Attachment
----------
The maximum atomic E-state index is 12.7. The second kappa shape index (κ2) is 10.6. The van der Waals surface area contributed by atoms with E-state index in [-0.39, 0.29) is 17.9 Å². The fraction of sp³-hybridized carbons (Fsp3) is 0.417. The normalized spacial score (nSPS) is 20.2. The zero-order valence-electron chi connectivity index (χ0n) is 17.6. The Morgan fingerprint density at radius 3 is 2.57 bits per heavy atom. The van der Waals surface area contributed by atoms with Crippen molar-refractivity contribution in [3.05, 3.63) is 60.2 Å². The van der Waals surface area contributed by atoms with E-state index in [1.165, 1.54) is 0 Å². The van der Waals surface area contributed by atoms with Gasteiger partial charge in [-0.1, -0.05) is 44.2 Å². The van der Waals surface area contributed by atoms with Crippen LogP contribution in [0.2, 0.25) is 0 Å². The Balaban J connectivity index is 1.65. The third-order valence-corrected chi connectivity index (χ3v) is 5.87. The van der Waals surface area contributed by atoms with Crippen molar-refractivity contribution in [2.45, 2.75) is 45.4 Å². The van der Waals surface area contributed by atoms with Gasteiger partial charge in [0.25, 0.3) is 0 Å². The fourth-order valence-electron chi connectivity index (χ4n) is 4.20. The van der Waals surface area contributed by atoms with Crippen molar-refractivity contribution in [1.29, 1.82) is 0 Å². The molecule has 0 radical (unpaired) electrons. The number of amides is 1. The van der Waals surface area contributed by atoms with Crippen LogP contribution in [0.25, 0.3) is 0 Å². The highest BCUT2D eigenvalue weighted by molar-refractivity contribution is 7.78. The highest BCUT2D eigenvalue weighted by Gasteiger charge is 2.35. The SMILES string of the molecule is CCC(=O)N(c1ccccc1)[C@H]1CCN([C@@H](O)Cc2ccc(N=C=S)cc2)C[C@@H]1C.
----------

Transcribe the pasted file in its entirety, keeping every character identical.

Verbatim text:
The maximum atomic E-state index is 12.7. The second kappa shape index (κ2) is 10.6. The van der Waals surface area contributed by atoms with E-state index in [-0.39, 0.29) is 17.9 Å². The fraction of sp³-hybridized carbons (Fsp3) is 0.417. The normalized spacial score (nSPS) is 20.2. The zero-order valence-electron chi connectivity index (χ0n) is 17.6. The Morgan fingerprint density at radius 3 is 2.57 bits per heavy atom. The van der Waals surface area contributed by atoms with Crippen molar-refractivity contribution in [3.05, 3.63) is 60.2 Å². The van der Waals surface area contributed by atoms with E-state index in [1.165, 1.54) is 0 Å². The van der Waals surface area contributed by atoms with Gasteiger partial charge in [-0.1, -0.05) is 44.2 Å². The van der Waals surface area contributed by atoms with Crippen LogP contribution in [0.2, 0.25) is 0 Å². The Balaban J connectivity index is 1.65. The third-order valence-corrected chi connectivity index (χ3v) is 5.87. The van der Waals surface area contributed by atoms with Crippen molar-refractivity contribution in [2.45, 2.75) is 45.4 Å². The van der Waals surface area contributed by atoms with Gasteiger partial charge in [0.25, 0.3) is 0 Å². The fourth-order valence-electron chi connectivity index (χ4n) is 4.20. The van der Waals surface area contributed by atoms with Crippen molar-refractivity contribution in [1.29, 1.82) is 0 Å². The molecule has 0 radical (unpaired) electrons. The number of amides is 1. The van der Waals surface area contributed by atoms with Crippen LogP contribution in [0.25, 0.3) is 0 Å². The highest BCUT2D eigenvalue weighted by molar-refractivity contribution is 7.78. The highest BCUT2D eigenvalue weighted by Gasteiger charge is 2.35. The SMILES string of the molecule is CCC(=O)N(c1ccccc1)[C@H]1CCN([C@@H](O)Cc2ccc(N=C=S)cc2)C[C@@H]1C.